Rugby: Irish team offers excitement and unpredictability

Our series looking at the six teams visiting Dunedin during the Rugby World Cup continues, as Hayden Meikle profiles Ireland.

The Six Nations countries all have a distinct rugby identity. Wales - glorious history. Scotland - gallant in defeat. Italy - entertaining and erratic. France - full of flair. England - stodgy.

And then there is Ireland, the plucky Celts who are an intriguing mix of excitement and bullishness, dosed with thick spoonfuls of under-achievement.

Always a popular bunch, the Irish have made something of a habit of falling a little short of expectations on the big stage.

They have appeared in all six Rugby World Cups but have never managed to get past the quarterfinals. The closest they got was in 1991, when they were beaten 19-18 by eventual champion Australia.

Three times, Ireland has reached the final eight only to be knocked out by the French.

Four years ago, Irish eyes were definitely not smiling when they failed in spectacular style in the 2007 World Cup, in France. They had been widely touted as semifinal prospects but crashed and burned, nearly losing to minnow Georgia.

Two years later, Ireland was charging to the Six Nations title in style.

This year, Ireland just scraped past Italy and Scotland, lost to Wales and France, and saved face only with a good win over England in the final round.

The side's pre-cup form has not exactly been sparkling, either, with four straight losses and the omission of high-profile players Tomas O'Leary and Luke Fitzgerald from the World Cup squad raised some eyebrows.

But the Irish should still field a reasonable team, built around the experience of Paul O'Connell, Jerry Flannery, Jamie Heaslip, Denis Leamy, Donncha O'Callaghan, Geordan Murphy and Gordon D'Arcy.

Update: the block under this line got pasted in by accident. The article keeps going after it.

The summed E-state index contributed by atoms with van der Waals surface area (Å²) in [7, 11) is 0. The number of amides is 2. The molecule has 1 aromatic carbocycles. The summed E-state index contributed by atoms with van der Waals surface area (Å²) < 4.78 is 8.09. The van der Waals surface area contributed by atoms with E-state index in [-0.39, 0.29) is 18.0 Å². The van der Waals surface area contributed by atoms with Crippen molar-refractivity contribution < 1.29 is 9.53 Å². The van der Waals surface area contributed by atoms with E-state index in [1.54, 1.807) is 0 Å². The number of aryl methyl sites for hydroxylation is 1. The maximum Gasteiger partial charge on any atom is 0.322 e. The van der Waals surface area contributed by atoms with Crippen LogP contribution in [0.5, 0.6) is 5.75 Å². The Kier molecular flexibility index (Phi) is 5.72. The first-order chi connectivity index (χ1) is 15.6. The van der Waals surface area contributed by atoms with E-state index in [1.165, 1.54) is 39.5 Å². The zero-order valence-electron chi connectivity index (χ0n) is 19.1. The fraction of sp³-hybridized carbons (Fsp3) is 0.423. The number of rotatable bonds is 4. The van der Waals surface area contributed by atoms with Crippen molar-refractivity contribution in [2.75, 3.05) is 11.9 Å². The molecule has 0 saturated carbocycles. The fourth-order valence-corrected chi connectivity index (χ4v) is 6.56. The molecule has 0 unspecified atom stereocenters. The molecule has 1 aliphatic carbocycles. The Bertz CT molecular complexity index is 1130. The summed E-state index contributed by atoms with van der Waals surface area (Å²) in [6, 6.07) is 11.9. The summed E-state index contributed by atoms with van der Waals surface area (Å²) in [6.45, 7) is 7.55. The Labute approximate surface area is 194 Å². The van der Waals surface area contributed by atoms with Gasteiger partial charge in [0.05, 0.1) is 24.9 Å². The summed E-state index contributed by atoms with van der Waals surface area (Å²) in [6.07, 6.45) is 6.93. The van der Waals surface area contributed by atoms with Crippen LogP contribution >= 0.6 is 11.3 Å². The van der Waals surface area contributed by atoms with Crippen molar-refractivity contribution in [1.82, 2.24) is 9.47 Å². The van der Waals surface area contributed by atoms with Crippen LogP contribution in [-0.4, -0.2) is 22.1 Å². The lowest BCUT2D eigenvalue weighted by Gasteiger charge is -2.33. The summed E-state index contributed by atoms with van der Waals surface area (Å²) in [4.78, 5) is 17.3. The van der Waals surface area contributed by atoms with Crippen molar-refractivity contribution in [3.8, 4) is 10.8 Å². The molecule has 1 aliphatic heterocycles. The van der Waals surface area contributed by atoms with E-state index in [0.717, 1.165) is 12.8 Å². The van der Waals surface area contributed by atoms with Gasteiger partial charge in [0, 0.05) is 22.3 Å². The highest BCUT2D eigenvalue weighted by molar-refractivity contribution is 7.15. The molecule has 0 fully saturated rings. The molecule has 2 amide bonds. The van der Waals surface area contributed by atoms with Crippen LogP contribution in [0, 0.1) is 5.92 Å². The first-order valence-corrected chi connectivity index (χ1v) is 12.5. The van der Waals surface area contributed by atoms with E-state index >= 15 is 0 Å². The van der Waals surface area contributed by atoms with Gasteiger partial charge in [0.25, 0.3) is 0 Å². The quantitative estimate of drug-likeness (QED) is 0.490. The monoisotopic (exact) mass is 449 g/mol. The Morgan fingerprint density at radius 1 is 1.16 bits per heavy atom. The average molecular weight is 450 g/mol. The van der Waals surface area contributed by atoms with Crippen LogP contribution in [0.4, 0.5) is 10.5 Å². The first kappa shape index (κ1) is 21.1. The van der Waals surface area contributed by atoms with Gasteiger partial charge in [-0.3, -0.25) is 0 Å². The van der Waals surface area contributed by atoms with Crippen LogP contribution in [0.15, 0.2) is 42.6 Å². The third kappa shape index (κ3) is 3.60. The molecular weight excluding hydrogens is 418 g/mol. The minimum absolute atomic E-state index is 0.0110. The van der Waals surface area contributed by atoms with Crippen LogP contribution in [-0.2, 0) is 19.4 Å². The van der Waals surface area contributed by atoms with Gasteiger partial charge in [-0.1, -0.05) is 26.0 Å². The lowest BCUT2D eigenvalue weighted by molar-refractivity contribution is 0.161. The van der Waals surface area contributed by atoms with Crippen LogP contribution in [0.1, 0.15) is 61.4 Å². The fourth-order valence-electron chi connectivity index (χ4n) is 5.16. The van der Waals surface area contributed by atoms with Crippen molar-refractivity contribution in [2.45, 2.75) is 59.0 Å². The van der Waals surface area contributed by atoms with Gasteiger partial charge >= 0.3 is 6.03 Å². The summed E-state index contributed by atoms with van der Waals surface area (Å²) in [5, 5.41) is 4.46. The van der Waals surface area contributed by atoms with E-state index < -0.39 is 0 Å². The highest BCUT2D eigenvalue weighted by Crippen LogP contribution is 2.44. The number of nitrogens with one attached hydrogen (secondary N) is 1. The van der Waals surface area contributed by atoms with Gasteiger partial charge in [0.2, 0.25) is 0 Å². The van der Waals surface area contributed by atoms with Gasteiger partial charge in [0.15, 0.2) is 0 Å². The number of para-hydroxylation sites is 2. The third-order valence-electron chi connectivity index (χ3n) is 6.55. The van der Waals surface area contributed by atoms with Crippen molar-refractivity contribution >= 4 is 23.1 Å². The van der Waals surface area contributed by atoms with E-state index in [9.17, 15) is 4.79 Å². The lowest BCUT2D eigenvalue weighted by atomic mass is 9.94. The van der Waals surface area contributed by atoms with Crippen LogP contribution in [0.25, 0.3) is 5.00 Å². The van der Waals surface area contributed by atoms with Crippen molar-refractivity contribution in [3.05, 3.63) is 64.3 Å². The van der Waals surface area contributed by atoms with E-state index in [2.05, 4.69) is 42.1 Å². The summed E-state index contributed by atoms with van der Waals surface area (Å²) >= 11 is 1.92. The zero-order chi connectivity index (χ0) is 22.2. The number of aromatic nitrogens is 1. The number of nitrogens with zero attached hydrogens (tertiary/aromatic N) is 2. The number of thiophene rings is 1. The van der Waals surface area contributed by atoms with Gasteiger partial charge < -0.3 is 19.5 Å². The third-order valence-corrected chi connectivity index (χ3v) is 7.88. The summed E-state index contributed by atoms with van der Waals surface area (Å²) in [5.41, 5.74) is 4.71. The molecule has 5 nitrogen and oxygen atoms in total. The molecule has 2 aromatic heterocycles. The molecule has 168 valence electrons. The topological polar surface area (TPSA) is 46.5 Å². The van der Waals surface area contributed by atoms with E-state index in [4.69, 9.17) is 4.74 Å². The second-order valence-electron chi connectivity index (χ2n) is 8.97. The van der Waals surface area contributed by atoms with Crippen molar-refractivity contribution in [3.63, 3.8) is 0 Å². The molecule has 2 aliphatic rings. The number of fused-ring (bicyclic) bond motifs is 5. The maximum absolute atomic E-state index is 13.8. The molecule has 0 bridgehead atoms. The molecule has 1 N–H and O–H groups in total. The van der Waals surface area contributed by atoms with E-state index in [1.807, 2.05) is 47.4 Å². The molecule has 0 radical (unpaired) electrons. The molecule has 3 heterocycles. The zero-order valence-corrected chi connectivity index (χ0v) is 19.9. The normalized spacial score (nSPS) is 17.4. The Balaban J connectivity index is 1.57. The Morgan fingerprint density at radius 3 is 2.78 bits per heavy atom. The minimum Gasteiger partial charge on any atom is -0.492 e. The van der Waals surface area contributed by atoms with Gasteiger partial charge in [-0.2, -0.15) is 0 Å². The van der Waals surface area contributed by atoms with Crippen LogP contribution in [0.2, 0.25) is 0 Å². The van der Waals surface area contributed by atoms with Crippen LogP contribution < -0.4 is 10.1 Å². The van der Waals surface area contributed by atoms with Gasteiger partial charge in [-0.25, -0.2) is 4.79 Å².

Keep an eye on rising halfback Conor Murray, while Jonathan Sexton looks to have usurped one-dimensional veteran Ronan O'Gara in the No 10 jersey.

Ireland's final game, a Six Nations rematch with Italy at Dunedin's new stadium, is the final pool match of the whole tournament.

An intriguing clash is with the United States on September 11, when Americans will mark 10 years since the terrorist attacks on New York. The big game for the Irish is the date with Australia at Eden Park.

Ireland: the facts

: Dublin
: 6.2 million

• Sadly, for most of us born after 1950, one of the first things that comes to mind when we think of Ireland is civil unrest. The worst of "the Troubles" are over, though, and now the Emerald Isle can rest on its reputation as a place of beauty, culture, storytelling and Guinness drinking.
• Ireland has a glorious literary history, through the likes of James Joyce, Oscar Wilde, George Bernard Shaw, W.B. Yeats, Roddy Doyle and Frank McCourt, while Bono, Bob Geldof and Shane MacGowan are part of the musical fabric.
• Great Irish sportsmen include footballers George Best and Roy Keane, golfer Padraig Harrington, boxer Barry McGuigan and snooker ace Alex "Hurricane" Higgins.

Coach: Declan Kidney.
Captain: Brian O'Driscoll.
Previous World Cups: Quarterfinalist in 1987, 1991, 1995 and 2003.
Games: v USA, New Plymouth, September 11; v Australia, Auckland, September 17; v Russia, Rotorua, September 25; v Italy, Dunedin, October 2.

Players to watch
Brian O'Driscoll: A little older and a little slower, but still oozes class and is still revered in Europe as the prince of centres.
Paul O'Connell: The big Munster lock was poor on the 2005 Lions tour and still has his detractors, but he can be dominant on his day.
Sean O'Brien: A new kid on the block and an exciting, ball-carrying loose forward.



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